Big Brother and Boobies…

In Education on Sunday, 30 September 2012 at 12:15

East Haddam Student Wins Right To Wear ‘Boobies’ Bracelet In School

By KATHLEEN MEGAN, kmegan@courant.comThe Hartford Courant

September 27, 2012

School Had Forbidden Her From Wearing Breast Cancer Awareness Bracelet, But ACLU Of CT Stepped In

After two years of struggle with East Haddamschool officials, Sara Dickinson, a high school senior, is finally free to wear a breast cancerawareness bracelet that says “I (heart) Boobies” and “Keep A Breast” without fear of getting into trouble.

Contending that the bracelet was disruptive, administrators at Nathan Hale-Ray High School banned it. When Sara continued to wear it, they confiscated it once, threatened Sara with detention and later suggested they would get an injunction to force her to stop wearing it.

But after the American Civil Liberties Union of Connecticut interceded on her behalf last month, the school district had a change of heart.

“It’s nice to know somebody is going to let me exercise my rights,” said Dickinson, who said the bracelet was designed to interest students her age. “The whole point was to get everybody talking, to raise awareness of breast cancer.”

Sandra Staub, legal director for the American Civil Liberties Union of Connecticut said, “Sara isn’t the only student whose speech rights have been questioned by school officials around Connecticut. We want to make sure that other students and school officials are aware that students do have free speech rights unless their speech fits within very limited categories.”

Dickinson, an honors student and a member of the high school debate team, began wearing the bracelet as a sophomore because her grandmother died of breast cancer and other relatives have had the disease.

Along with other students, she purchased the bracelet for $4 through The Keep A Breast Foundation, which claims on its website to be “the leading youth-focused, global, nonprofit breast cancer organization.”

For a few months she and others wore the bracelets without an issue, but then later in the fall, high school Principal Eric Spencer announced a ban on the bracelets, Dickinson said. East Haddam Superintendent Mary Beth Iacobelli, who was hired by the district in July, said she was told that the bracelets were banned because they were “a disruption, a distraction from teaching and learning.”

Believing the ban was unjust, Dickinson continued to wear the bracelet.

“I could see how [the bracelet] could be distracting but my rationale was that kids in my school walk around with hair that is absolutely neon pink,” Dickinson said. “Well, I really feel that neon pink hair is much more distracting than a white bracelet.”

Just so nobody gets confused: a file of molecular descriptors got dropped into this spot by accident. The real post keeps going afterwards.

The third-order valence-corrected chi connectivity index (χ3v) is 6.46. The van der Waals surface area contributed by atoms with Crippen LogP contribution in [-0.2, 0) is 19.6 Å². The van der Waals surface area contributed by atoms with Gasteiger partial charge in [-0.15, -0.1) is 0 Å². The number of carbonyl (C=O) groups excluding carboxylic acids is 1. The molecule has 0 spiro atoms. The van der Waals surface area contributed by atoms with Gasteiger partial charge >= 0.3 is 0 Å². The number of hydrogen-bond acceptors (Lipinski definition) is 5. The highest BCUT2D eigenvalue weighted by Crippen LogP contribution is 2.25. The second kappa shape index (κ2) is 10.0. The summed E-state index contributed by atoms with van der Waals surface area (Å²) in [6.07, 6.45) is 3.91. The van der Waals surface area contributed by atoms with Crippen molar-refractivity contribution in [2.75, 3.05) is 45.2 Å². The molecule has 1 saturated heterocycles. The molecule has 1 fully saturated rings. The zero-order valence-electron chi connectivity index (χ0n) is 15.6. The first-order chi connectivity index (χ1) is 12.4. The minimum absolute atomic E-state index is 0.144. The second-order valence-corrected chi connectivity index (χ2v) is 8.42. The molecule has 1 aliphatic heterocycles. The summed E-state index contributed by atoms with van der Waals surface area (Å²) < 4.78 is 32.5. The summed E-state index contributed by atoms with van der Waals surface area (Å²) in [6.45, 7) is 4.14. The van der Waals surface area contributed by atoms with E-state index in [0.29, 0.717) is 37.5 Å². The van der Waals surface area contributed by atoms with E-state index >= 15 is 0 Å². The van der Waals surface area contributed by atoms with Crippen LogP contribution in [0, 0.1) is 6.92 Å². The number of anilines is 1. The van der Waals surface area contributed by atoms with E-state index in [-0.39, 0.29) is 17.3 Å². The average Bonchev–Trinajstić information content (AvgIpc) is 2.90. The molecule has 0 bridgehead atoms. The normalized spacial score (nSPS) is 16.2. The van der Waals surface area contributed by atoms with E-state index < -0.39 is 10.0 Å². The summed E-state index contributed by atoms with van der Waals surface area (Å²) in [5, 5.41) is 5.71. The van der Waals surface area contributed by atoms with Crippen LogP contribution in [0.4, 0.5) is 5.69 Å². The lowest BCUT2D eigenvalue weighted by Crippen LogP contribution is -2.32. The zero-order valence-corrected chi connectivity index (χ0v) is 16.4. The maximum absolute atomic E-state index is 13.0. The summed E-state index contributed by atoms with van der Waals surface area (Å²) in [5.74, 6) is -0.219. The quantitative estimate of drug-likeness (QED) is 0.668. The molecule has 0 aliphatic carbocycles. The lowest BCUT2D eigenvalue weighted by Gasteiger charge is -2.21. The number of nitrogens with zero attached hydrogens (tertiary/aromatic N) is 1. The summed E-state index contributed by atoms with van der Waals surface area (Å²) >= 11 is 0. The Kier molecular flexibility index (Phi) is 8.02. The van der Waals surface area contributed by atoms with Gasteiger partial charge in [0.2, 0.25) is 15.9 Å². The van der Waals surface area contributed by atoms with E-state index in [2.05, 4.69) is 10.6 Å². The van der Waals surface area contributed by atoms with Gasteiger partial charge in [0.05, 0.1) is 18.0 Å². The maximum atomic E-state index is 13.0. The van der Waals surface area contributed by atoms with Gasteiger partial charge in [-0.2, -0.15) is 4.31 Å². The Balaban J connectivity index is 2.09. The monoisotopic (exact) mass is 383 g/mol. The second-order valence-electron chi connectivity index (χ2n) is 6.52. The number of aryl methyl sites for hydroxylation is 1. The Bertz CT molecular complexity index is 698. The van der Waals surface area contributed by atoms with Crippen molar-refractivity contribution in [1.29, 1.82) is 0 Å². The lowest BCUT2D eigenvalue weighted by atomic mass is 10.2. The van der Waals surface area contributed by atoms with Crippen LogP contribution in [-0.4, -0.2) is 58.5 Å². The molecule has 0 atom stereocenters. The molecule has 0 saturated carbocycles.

An English teacher confiscated the bracelet, but it was eventually returned. Over the course of two years, Dickinson said, she wore the bracelet but was always worried it might be taken away. She was threatened with detention at one point. In her sophomore year, she presented her case to the school board, but she says she never heard back from them.

Last June, the school administration approached her with a compromise, Dickinson said. They proposed that East Haddam students come up with their own design for a breast cancer bracelet to replace the “boobies” model. They suggested, she said, that if she didn’t agree they would get an injunction to force her to stop wearing the “boobies” bracelet to school.

“They wanted kids to design a bracelet that would not be offensive to anyone,” Dickinson said, but she said the bracelet didn’t offend kids. “I think adults are a lot more offended by most things in general. I feel like the older generation can be set in traditional ways.”

Dickinson turned the offer down and called the American Civil Liberties Union of Connecticut for help.

In an August letter to Eric Spencer, the ACLU‘s Staub quoted from two U.S. Supreme Court rulings that said school officials may forbid speech only when it threatens to “materially or substantially interfere with … the operations of the school” or if it contains “vulgar and lewd speech” that would “undermine the school’s basic educational mission.”

“Sara’s bracelet does neither,” Staub’s letter said.

Iacobelli said the administration respects “kids’ right to support this cause or any cause. … We have many of our kids affected by family members who have cancer.”

She said students will be allowed to wear the bracelet, but will be accountable for their behavior. If the bracelets lead to a disruption or interference with teaching, she said, “We would address it on an individual basis, as opposed to banning bracelets across the board.”

Copyright © 2012, The Hartford Courant

Retrieved from: http://www.ctnow.com/news/hc-boobie-bracelet-0928-20120927,0,284886.story?hpt=us_bn7


Thanks for your comments!

Please log in using one of these methods to post your comment:

WordPress.com Logo

You are commenting using your WordPress.com account. Log Out / Change )

Twitter picture

You are commenting using your Twitter account. Log Out / Change )

Facebook photo

You are commenting using your Facebook account. Log Out / Change )

Google+ photo

You are commenting using your Google+ account. Log Out / Change )

Connecting to %s

%d bloggers like this: